Analysis shows, however, that the issue here tendered was not expressly presented to those courts. Those decisions deal with the effect of Rule 54(b) upon the judgment; compare Lopinsky v. Hertz Drive-Ur-Self Systems, supra, (concurring opinion) with Flegenheimer v. General Mills, 2 Cir., 1951, 191 F.2d 237. The applicability of the Rule was taken for granted. Here it is questioned.
We have answered the question posed by holding that Rule 54(b) means exactly what its words import. The Rule nowhere mentions parties. The Rule is poised on the word claims — multiple claims. The word claims and the word parties mean different things. They are simply dictionary words which do not lose their substance when used in law. As to their basic meaning Black and Webster are in accord. These are not words of art. Parties are not claims. See District 65, Distributive, Processing & Office Workers Union of New York and New Jersey v. McKague, 3 Cir., 216 F.2d 153, 6 Moore's Federal Practice, 54.34(2) (2nd Ed. 1953).
An amendment to make the Rule applicable to multiple parties, as well as claims, may be desirable to prevent injustices such as alluded to in Pabellon v. Grace Line, 2 Cir., 1951, 191 F.2d 169, 179 (concurring opinion). But rule making is not our business.
To guard against the possible injustices which might here ensue if appellant had to proceed to trial as to the remaining minor defendants before being able to appeal to settle questions of law as to the principal defendants, should appellant hereafter dismiss as to the Hansens, obtain a final judgment, and appeal, we believe this court would accept a stipulation obviating new briefs and arguments.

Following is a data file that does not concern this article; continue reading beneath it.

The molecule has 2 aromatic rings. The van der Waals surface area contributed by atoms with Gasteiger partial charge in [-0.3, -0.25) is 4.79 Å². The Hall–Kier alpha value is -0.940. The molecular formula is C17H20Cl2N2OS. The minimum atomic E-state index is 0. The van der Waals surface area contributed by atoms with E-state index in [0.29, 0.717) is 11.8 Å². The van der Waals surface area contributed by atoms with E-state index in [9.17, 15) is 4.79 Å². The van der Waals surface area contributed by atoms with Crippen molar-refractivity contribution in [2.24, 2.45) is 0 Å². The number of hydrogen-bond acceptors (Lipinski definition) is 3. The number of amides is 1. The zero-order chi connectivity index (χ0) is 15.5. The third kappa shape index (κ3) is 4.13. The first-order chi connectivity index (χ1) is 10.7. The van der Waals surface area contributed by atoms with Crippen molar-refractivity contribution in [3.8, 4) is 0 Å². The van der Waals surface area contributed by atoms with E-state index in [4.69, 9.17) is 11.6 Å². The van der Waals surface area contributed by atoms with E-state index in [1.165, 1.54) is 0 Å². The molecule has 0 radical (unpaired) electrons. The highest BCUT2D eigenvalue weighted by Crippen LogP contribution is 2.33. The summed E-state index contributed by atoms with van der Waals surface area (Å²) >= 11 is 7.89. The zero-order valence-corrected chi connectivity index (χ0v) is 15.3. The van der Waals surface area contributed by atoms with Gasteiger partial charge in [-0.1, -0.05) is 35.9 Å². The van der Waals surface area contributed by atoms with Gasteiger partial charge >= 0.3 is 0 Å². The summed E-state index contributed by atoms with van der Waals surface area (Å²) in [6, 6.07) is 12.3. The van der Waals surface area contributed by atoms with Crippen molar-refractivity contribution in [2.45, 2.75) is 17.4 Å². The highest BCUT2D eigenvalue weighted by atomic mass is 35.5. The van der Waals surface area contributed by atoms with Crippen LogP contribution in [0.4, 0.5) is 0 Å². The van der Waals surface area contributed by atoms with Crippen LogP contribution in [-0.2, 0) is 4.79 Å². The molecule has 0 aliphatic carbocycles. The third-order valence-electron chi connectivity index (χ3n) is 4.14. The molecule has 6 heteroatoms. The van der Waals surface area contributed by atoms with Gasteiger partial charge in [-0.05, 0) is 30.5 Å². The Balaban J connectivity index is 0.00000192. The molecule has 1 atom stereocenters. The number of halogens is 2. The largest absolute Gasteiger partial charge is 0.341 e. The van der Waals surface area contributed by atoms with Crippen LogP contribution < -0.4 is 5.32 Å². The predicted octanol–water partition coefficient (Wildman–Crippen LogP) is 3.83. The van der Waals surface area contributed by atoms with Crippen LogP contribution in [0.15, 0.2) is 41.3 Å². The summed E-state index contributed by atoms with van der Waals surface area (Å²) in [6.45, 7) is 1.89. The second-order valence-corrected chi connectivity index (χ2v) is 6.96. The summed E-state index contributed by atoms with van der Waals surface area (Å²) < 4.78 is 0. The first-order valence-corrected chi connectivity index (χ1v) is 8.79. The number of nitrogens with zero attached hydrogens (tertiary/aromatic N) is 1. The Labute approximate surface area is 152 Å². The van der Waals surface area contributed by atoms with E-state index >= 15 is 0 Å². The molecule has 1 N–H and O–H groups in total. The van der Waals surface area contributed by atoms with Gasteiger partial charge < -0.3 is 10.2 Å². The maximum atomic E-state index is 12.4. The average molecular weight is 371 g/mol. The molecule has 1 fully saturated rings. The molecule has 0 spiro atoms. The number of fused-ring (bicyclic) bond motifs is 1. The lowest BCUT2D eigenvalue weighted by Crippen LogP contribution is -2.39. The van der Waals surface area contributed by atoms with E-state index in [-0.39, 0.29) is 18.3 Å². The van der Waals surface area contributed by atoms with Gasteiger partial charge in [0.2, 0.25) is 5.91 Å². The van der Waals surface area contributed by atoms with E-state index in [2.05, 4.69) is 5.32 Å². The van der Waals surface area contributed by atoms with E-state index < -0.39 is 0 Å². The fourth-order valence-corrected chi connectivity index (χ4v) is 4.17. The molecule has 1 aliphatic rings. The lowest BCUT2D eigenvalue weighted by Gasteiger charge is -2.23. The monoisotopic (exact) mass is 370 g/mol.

1. § 1. "Every contract, combination in the form of trust or otherwise, or conspiracy, in restraint of trade or commerce among the several States, or with foreign nations, is declared to be illegal: * * *."
§ 2. "Every person who shall monopolize, or attempt to monopolize, or combine or conspire with any other person or persons, to monopolize any part of the trade or commerce among the several States, or with foreign nations, shall be deemed guilty of a misdemeanor, * * *."
2. "Any person who shall be injured in his business or property by reason of anything forbidden in the antitrust laws may sue therefor in any district court of the United States in the district in which the defendant resides or is found or has an agent, without respect to the amount in controversy, and shall recover threefold the damages by him sustained, and the cost of suit, including a reasonable attorney's fee."
3. Federal Rules of Civil Procedure, 28 U.S.C. "(b) Judgment Upon Multiple Claims. When more than one claim for relief is presented in an action, whether as a claim, counterclaim, cross-claim, or third-party claim, the court may direct the entry of a final judgment upon one or more but less than all of the claims only upon an express determination that there is no just reason for delay and upon an express direction for the entry of judgment. In the absence of such determination and direction, any order or other form of decision, however designated, which adjudicates less than all the claims shall not terminate the action as to any of the claims, and the order or other form of decision is subject to revision at any time before the entry of judgment adjudicating all the claims."
4. "The courts of appeals shall have jurisdiction of appeals from all final decisions of the district courts of the United States * * *, except where a direct review may be had in the Supreme Court."
5. United States Government Printing Office, Washington: 1954.